Ponder this:

Wednesday, February 27, 2013

Angus 1996-2013

When I started this blog I had three dogs and one cat.
Today I am officially petless.
How much cleaner the house will be. 
How much better I will be able to concentrate without frequent interruptions to lift up, lift down, carry upstairs, carry downstairs.
How much more freedom of movement in my bed at night without a warm body smashed up against the small of my back.

I dropped him off at 9am. The doctor and I talked about "what if it IS a mass," instead of a carnassial tooth abscess, and how to proceed if it was.
She phoned me at work at a little after 10am, while Angus was under, and said it was a mass. She couldn't tell if it was cancerous, but it sure was aggressive. She said if she had to guess she'd say it was a sarcoma or something else....melanoma? Or both, now that I remember. She said there was a hole where something normal should be. The swelling had gotten so much worse since the last time she saw him, last week. His mouth didn't have room for his tongue anymore. Does it matter, then, if the mass is benign or malignant?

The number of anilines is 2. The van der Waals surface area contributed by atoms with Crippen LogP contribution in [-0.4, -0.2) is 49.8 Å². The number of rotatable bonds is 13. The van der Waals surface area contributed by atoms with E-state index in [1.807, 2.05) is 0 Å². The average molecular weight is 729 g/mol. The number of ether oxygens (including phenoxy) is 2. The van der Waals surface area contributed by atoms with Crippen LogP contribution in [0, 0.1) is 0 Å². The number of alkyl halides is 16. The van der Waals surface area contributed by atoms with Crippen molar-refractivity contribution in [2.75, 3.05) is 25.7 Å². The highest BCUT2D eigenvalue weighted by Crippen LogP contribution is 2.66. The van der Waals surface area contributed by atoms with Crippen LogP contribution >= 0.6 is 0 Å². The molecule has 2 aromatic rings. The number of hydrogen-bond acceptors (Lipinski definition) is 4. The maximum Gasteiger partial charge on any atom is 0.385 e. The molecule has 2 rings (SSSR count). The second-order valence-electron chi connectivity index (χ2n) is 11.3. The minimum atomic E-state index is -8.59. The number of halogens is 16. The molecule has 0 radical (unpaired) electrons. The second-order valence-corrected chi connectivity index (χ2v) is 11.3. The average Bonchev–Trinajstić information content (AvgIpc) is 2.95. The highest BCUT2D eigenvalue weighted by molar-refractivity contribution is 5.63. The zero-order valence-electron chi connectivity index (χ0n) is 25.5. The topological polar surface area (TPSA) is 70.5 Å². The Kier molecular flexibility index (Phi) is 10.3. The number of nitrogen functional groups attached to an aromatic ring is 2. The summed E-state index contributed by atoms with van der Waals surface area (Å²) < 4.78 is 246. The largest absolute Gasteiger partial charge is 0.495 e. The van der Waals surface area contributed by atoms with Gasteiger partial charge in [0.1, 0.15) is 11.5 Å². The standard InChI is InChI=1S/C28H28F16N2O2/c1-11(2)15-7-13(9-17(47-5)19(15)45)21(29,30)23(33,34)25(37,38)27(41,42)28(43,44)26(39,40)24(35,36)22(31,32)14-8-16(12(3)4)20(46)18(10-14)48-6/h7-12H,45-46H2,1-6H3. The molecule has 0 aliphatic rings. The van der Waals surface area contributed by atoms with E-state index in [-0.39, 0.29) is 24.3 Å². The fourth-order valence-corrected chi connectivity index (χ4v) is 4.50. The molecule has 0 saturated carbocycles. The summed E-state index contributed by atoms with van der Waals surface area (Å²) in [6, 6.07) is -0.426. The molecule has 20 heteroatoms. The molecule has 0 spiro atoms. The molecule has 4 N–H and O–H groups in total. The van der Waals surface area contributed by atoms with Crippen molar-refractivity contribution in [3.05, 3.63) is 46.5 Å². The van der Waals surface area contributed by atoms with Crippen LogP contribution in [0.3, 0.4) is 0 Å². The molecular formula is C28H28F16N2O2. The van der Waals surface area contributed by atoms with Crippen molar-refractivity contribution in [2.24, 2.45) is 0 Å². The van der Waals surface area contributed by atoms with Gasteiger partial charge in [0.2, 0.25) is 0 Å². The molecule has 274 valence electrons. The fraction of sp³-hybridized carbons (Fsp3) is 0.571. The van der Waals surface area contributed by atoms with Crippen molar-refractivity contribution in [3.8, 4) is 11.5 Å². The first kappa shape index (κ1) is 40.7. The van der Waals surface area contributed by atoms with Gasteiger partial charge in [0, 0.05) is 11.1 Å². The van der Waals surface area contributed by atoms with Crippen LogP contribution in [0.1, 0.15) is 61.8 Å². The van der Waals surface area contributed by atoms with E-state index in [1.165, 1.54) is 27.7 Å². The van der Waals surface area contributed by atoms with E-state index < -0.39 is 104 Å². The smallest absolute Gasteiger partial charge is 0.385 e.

I said, "I guess it's time to let him go."
She got one of the techs on the line as a witness and I had to say it again.

Jen said, "Why don't you go home June? Take a mental health day." So I left work and I have food, medications, rugs, blankets all out of sight. The food and meds I'll give to the shelter. The blankets will return to "human afghan" service from whence they came. I started to change my sheets but I don't want to wash him out of my bed yet. We cuddled all last night, his lumpy little head on my hand.

I'm going to miss the little boy an awful lot.

Saturday, February 16, 2013

Wintering over

Wouldn't you think that peace lily's pot would've lost its price sticker by now???

I've been uncharacteristically vigilant about keeping the porch plants alive over the winter . . . I owe them that . . . they are such a joy to me on the porch during The Warm and Light Time. It's a little bit of an undertaking to get them all watered. I carry them from their perch in the corner of the bedroom upstairs to the bathtub and water them with the handheld shower thingie. 

Works quite well, but after I've finished getting all the drenched potsful of dirt and plant back to their windowside home, my back feels as if it's been broken. 
Small price, I guess. 
A little drink now and then is all they ask.

Friday, February 15, 2013

A late Valentine's Day post, borrowed from Rev. Stephen V. Sprinkle, Ph.D.

Winston In The Snow
Rev. Stephen V. Sprinkle, Ph.D.: 
The Souls of Our Dogs: 
A Valentine's Day Tribute to Our Best Friends
February 14, 2013 13:04:43

No treatise on the soul ever taught me as much as my dog, Winston. What a happy irony! I am a theologian being patiently tutored on friendship, loyalty, and love by a brown-brindle English bulldog. It seems only mete and good to pay tribute to the soulfulness of humanity's best companions on Saint Valentine's Day. For many of us, our dogs are the epitome of love incarnate.